4. What if I’ve been convicted of a case with a finding of Family Violence case before?

If you’ve already been convicted once before of a case with a finding of family violence, then the second arrest will be charged as a 3rd Degree Felony. A 3rd Degree Felony is punishable by 2 to 10 years in prison and/or a fine of up to $10,000. If the State can’t prove the enhancement (the prior case), they may still prosecute the case as a lower offense, usually a Class Assault Family Violence Misdemeanor.

5. I was issued an Emergency Protective Order. What does that mean?

An EPO can be issued on request from a police officer, an alleged “victim”, a guardian, or an attorney for the State. It may require you to not commit family violence or assault, communicate in a harassing or threatening manner, or go near a particular residence. An EPO can be effective for anywhere from 31 to 91 days, and it can be “replaced” upon request by a complainant with a standard Protective Order.

6. What happens if the complaining party doesn’t want to prosecute?

If the person who is alleged as the “victim” doesn’t want to prosecute, then he or she can file an Affidavit of Non-Prosecution with the District Attorney’s office. This can be done through an attorney or, sometimes, DA’s offices have their own protocol. This does not mean the case will dismissed – if the DAs feels they should go forward with the case or even if they can prove it without his or her testimony, they may still prosecute the case. But filing an ANP doesn’t hurt.

7. Can I still own a gun once if I plead guilty to Assault Family Violence?

No. If you are convicted of a Family Violence offense, like Assault Family Violence, you forfeit your rights to ever possess or transport a firearm or ammunition under federal law. If you violate the law, you will be subject to penalties under federal – not state – law.

Drug Offenses

1. What’s the difference between “possession” and “distribute” or “manufacture”?

“Possession” is the basic charge for any drug offense, whether it is marijuana or methamphetamine.  Proving possession requires a showing of “actual care, custody, control, or management.” To “distribute,” a person must deliver a drug in some way other than “administering or dispensing” it. But “manufacture” is the broadest definition of all, including the creation and altering of any drug (other than marijuana), by chemical synthesis and/or extracting natural substances. It can also include the packaging and labeling of a drug.

2. What’s a “penalty group” and how does it affect how I’m charged?

The legislature has divided controlled substances into 4 penalty groups, and each one has its own punishment range, depending on whether the offense is possession or manufacture and distribution, the amount of the substance, and generally based on the dangerousness of the drug itself.Some common drugs and their associated penalty groups are:
  • PG 1 – Methamphetamine, Cocaine, Heroin, Hydrocodone (over 300 mg)
  • PG 2 – Ecstasy, PCP
  • PG 3 -  Valium, Xanax, Ritalin, Hydrocodone (under 300 mg)
  • PG 4 – Morphine, Buprenorphine

3. How will the amount affect how I’m charged?

Charges are divided up by the amount involved, based on the penalty group. For example,  marijuana possession is charged as:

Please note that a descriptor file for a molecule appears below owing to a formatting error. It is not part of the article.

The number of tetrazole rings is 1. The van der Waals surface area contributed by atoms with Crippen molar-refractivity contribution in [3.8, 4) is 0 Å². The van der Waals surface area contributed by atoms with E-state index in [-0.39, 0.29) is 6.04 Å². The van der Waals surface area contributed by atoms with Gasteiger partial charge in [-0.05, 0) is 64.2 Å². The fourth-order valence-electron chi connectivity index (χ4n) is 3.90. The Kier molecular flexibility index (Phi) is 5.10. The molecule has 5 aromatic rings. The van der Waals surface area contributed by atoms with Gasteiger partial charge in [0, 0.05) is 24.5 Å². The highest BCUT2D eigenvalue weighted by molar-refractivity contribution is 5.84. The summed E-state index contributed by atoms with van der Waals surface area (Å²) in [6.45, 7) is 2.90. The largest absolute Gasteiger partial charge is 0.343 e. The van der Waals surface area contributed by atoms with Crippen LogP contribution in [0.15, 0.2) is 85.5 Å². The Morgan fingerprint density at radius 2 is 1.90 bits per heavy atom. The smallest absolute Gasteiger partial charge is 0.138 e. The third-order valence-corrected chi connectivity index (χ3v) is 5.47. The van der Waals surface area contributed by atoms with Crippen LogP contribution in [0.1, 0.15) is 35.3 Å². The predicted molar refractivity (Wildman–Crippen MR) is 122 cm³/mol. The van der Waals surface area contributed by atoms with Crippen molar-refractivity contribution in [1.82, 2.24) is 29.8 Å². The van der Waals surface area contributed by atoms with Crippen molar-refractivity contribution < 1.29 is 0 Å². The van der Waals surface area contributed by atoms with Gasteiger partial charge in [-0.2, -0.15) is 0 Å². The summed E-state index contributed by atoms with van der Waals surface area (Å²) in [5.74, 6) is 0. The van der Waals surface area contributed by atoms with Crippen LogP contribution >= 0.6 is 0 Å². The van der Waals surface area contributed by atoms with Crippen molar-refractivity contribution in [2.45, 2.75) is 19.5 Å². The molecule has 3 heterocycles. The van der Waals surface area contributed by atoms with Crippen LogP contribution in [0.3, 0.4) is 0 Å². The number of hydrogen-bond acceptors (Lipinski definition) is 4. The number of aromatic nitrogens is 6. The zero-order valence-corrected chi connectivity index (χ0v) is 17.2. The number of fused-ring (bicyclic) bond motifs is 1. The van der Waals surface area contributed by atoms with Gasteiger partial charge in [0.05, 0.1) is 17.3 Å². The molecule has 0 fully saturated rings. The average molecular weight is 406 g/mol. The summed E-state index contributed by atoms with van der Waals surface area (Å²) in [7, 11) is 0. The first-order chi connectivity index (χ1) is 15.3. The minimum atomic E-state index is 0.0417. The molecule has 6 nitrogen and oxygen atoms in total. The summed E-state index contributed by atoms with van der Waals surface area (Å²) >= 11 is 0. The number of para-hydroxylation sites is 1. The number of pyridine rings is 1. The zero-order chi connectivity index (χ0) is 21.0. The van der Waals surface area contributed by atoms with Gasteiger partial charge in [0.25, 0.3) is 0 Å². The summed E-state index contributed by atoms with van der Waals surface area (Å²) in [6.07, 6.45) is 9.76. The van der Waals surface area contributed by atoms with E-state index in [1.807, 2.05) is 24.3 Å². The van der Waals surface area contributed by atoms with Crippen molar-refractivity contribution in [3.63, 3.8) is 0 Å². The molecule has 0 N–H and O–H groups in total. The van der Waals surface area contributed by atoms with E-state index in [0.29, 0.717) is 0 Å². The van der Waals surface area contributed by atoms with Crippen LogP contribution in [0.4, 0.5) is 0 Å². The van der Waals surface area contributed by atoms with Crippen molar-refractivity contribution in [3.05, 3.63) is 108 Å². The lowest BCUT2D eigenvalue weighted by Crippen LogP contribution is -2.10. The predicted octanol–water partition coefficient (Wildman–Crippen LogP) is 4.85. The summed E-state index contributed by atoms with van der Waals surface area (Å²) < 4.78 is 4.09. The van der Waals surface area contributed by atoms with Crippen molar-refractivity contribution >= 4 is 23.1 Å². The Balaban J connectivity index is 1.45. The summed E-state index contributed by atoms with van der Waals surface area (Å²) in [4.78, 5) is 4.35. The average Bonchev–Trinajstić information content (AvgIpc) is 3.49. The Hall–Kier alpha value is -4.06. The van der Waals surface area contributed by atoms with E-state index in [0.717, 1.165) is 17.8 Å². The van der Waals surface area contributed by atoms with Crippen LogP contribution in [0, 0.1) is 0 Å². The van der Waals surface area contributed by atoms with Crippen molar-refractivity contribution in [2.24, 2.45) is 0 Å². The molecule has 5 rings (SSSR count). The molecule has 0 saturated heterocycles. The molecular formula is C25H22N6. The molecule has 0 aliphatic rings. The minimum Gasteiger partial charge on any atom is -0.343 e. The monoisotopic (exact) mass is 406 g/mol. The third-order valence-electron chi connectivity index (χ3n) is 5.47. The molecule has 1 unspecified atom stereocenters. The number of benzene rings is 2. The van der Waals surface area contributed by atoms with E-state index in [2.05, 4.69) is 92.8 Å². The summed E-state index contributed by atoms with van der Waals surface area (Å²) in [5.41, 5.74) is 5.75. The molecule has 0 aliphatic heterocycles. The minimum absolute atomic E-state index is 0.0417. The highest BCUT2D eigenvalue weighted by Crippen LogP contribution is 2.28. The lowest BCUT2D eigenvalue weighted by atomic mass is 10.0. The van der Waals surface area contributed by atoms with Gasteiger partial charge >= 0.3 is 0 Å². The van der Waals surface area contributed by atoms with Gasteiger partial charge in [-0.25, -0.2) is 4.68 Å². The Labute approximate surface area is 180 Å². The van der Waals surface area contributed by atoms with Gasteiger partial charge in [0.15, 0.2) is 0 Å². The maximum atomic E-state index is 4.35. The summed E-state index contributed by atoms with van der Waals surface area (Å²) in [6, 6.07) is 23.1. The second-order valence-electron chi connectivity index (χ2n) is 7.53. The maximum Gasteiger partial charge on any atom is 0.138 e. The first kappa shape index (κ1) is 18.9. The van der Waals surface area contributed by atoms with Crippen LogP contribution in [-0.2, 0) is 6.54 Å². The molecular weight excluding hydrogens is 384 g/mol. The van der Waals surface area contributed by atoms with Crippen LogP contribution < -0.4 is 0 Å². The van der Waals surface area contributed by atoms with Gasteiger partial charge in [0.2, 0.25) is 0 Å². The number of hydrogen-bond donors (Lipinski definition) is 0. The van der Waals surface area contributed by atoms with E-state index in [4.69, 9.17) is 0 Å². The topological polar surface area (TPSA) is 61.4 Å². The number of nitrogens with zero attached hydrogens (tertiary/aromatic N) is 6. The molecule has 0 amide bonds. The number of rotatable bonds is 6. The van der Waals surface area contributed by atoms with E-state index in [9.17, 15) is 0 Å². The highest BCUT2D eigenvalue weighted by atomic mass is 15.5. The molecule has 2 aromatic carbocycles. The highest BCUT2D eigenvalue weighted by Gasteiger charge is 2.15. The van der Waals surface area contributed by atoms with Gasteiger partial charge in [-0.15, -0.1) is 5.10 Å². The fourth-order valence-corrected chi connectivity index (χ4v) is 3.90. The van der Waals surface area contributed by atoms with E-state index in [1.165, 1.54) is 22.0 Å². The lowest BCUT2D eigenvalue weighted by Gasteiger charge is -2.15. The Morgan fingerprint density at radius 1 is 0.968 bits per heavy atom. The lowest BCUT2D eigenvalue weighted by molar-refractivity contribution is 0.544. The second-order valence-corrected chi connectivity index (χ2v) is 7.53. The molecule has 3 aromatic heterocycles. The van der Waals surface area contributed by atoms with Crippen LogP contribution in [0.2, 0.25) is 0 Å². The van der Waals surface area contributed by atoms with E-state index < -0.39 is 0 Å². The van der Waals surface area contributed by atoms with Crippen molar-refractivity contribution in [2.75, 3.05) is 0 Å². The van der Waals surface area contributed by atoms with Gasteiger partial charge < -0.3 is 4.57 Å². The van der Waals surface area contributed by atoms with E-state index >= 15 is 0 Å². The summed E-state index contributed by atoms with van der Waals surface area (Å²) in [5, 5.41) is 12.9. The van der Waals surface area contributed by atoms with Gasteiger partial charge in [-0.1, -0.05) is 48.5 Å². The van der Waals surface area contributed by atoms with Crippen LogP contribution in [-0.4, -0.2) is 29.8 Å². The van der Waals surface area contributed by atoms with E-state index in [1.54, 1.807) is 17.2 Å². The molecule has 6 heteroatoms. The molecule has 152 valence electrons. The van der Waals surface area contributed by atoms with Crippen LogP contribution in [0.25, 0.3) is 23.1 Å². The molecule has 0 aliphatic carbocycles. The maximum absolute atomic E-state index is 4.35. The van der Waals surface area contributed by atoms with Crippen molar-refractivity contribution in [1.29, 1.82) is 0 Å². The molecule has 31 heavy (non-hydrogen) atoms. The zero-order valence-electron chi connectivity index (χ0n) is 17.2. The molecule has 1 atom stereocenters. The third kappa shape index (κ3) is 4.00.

• Less than 2 oz – class B misdemeanor
  • 2 to 4 oz – class A misdemeanor
  • 4 oz to 5 lbs – 3rd degree felony
  • 5 lbs to 2000 lbs – 2nd degree felony
  • Over 2000 lbs – 1st degree felony
For Penalty Groups 1 and 2 –
  • Less than 1 gr – state jail felony
  • 1 to 4 grams – 3rd degree felony
  • 4 to 200 grams (or 4 to 400 grams for PG2) – 2nd degree felony
  • 200 or more grams (or over 400 grams for PG2) – 1st degree felony

4. What is SAFP?

SAFP stands for the Substance Abuse Felony Punishment program.  This is an intense treatment program for probationers and parolees who need substance abuse treatment.   It includes an “in-prison” phase consisting of orientation, treatment, and then re-entry and relapse prevention.  Then there is a 3 month stay at a transitional treatment center, similar to a half-way house, followed by 9 months of outpatient treatment.  The program can last up to 30 months, depending on successful progress towards recovery and sobriety.  SAFP is perhaps the most intense drug treatment program available, but it is also considered one of the most effective.


1. I was arrested for DWI. What happens next?

Please remember that you have only FIFTEEN DAYS from the date of arrest to request a hearing on the potential suspension of your driver's license. If you do not request a hearing your license will be automatically suspended 40-days from the date of the arrest.In a typical case, the arresting police agency will send your arrest report to the District Attorney’s Office (“DA”). The DA will then file the formal charge against you in one our six County Courts at Law and you will receive a notice to appear. Generally, there is a four to six week time lapse between the time of your arrest and your fist court appearance.  The period between the arrest and the filing may be much longer in blood draw cases where lab results are pending.

2. How long will it take to resolve the charge against me?

The length of time it takes to resolve a DWI charge will vary. Each case is as unique as a snowflake based on the underlying facts as well as your goals and the prosecutor’s stance on your particular case.  Cases can be resolved as quickly as three months or as long as a year.

3. I failed or refused to submit to a breath or blood test. Is my driver's license automatically suspended?